Twelve Tribes Selected for Participation in Program Enhancing Tribal Access to National Crime Information Databases
The Department of Justice has selected an additional 12 federally recognized Tribes to participate in the expansion of the Tribal Access Program for National Crime Information (TAP), a program that provides tribal governments with means to access, enter and exchange data with national crime information systems, including those maintained by the FBI Criminal Justice Information Services (CJIS) Division and the states. “Timely access to federal criminal information can help protect domestic violence victims, place foster children in safe conditions, solve crimes and apprehend fugitives on tribal land, among other important uses,” said Deputy Attorney General Lisa O. Monaco. “Increasing tribal access to criminal databases is a priority of the Justice Department and this Administration, and essential to many tribal government efforts to strengthen public safety in their communities.”The program provides training as well as software and biometric/biographic kiosk workstations to process fingerprints, take mugshots and submit information to FBI Criminal Justice Information Services (CJIS) systems. With these additional tribes, there are now 108 federally recognized Tribes participating in TAP. The Department of Justice began TAP in 2015 in response to concerns raised by tribal leaders about the need to have direct access to federal systems.justice.gov
Test it Tuesday: Can $10 device turn bottled beer into draft beer?
For those times when you are home and draught beer is not an option, the Tap Pro claims it can instantly turn bottled beer into draft beer. “I think I think the general consensus is that draft beer is generally fresher,” said Flying Saucer manager Joshua Justice. He put the Tap Pro bottle adapter on the bottles before pouring them and serving both the bottled beer and the draught beer to testers Mike Stockman and meteorologist Justin Stapleton. Justice said the Tap Pro works kind of like a wine aerator. The Tap Pro tricked them each a third of the time into thinking bottled beer was actually from the tap.
1 dead, dozens wounded in tribal clashes in southern Tunisia
French Prime Minister Jean Castex, right, poses with Tunisian Prime Minister Hichem Mechichi, prior to their meeting at Matignon, in Paris, Monday, Dec. 14, 2020. (Geoffroy Van Der Hasselt/Pool photo via AP)TUNIS – Tunisian authorities ordered a curfew in regions in southern Tunisia after at least a man was killed and dozens of people wounded, two seriously, in tribal clashes that broke out over a land dispute. The security forces union reported 83 wounded who were transferred to nearby hospitals using ambulances from surrounding areas. TAP reported that four security officers were injured in the clashes and a security vehicle ransacked. Mechichi, who is on his first trip abroad since he took office on Sept. 2, is scheduled to visit Italy on Tuesday.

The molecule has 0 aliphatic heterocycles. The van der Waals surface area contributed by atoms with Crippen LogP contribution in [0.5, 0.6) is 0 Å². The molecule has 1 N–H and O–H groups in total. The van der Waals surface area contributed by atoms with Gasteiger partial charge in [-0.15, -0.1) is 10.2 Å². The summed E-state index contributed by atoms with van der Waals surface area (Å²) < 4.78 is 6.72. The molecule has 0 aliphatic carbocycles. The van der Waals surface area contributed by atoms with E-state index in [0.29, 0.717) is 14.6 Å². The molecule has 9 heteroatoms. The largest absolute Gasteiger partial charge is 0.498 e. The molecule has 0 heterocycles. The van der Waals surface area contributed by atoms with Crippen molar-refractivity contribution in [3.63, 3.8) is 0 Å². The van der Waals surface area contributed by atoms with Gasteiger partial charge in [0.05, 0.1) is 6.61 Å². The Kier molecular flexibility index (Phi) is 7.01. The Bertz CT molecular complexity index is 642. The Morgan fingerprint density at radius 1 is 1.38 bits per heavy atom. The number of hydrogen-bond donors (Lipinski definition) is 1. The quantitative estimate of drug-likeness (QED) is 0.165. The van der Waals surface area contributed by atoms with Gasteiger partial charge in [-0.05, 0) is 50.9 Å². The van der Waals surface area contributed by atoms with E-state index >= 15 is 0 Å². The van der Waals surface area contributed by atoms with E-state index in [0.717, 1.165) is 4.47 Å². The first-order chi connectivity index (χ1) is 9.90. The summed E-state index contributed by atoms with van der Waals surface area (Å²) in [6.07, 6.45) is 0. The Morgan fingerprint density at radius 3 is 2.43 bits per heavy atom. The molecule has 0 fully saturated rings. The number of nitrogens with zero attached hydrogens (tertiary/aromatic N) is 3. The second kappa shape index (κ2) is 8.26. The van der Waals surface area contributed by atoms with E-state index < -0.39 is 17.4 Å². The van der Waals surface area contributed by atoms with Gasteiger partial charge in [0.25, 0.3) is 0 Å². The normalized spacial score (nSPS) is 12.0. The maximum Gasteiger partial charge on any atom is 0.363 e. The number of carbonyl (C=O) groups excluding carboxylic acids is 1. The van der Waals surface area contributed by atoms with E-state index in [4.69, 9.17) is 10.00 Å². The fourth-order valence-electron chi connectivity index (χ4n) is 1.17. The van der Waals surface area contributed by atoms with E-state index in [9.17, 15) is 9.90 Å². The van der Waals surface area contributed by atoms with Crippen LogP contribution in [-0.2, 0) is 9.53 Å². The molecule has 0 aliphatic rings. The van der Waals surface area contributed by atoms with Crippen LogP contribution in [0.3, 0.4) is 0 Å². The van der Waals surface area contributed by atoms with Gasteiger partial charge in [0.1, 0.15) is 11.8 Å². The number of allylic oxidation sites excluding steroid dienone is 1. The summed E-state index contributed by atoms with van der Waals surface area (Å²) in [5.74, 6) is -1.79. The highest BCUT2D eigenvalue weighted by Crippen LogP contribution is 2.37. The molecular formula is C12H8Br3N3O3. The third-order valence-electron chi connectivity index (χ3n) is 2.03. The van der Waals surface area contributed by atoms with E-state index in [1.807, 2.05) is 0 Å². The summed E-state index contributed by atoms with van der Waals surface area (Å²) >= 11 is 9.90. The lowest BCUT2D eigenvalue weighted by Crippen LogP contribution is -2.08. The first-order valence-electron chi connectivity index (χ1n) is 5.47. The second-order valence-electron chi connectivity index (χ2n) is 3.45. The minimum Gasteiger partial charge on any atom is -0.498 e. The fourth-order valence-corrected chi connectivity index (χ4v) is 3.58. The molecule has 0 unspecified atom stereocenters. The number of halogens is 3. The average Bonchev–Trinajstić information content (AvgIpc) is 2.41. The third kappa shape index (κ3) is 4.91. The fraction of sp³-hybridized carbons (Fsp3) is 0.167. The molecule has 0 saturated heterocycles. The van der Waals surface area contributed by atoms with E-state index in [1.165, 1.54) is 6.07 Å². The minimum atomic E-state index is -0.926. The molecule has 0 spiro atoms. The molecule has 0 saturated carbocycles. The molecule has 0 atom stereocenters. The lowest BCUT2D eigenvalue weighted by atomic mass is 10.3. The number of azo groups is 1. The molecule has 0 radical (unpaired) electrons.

Thirty Tribes Selected for Expansion of Program Enhancing Tribal Access to National Crime Information Databases
The Department of Justice has selected an additional 30 Indian tribes to participate in the expansion of the Tribal Access Program for National Crime Information (TAP), a program that provides federally recognized tribes the ability to access and exchange data with national crime information databases for both criminal and non-criminal justice purposes. The Tribal Access Program is strengthening tribal governance and public safety in tribal communities across the United States, said Attorney General William P. Barr. The program provides software to enable tribes to access national crime information databases and/or a kiosk-workstation that provides the ability to submit and query fingerprint-based transactions via FBI Criminal Justice Information Services (CJIS) Next Generation Identification (NGI) System. Recent success stories from the TAP program include:A tribal foster care program conducted fingerprint-based record checks of a couple who applied to be foster parents. For more information about the Justice Departments work on tribal justice, public safety issues and victim services, visit www.justice.gov/tribal.justice.gov
Tunisia bans full-face coverings in public institutions after bombings
Photo by Michele Mossop/Getty Images(CNN) - Tunisia has banned people from wearing the niqab -- a full-face veil -- in public institutions, citing security concerns. Prime Minister Youssef Chahed signed a government order Friday that prohibits anyone wearing a niqab, which covers everything but the eyes, from accessing public offices, according to official news agency TAP. On June 27, twin suicide bombings in the capital, Tunis, targeted Tunisia's security forces and killed at least one person and injured several others. There have been reports that terrorists have been using niqab to disguise themselves, TAP said. The niqab and hijab, or headscarf, were banned under secular governments until the ouster of longtime President Zine El Abidine Ben Ali's regime in 2011, Reuters reports.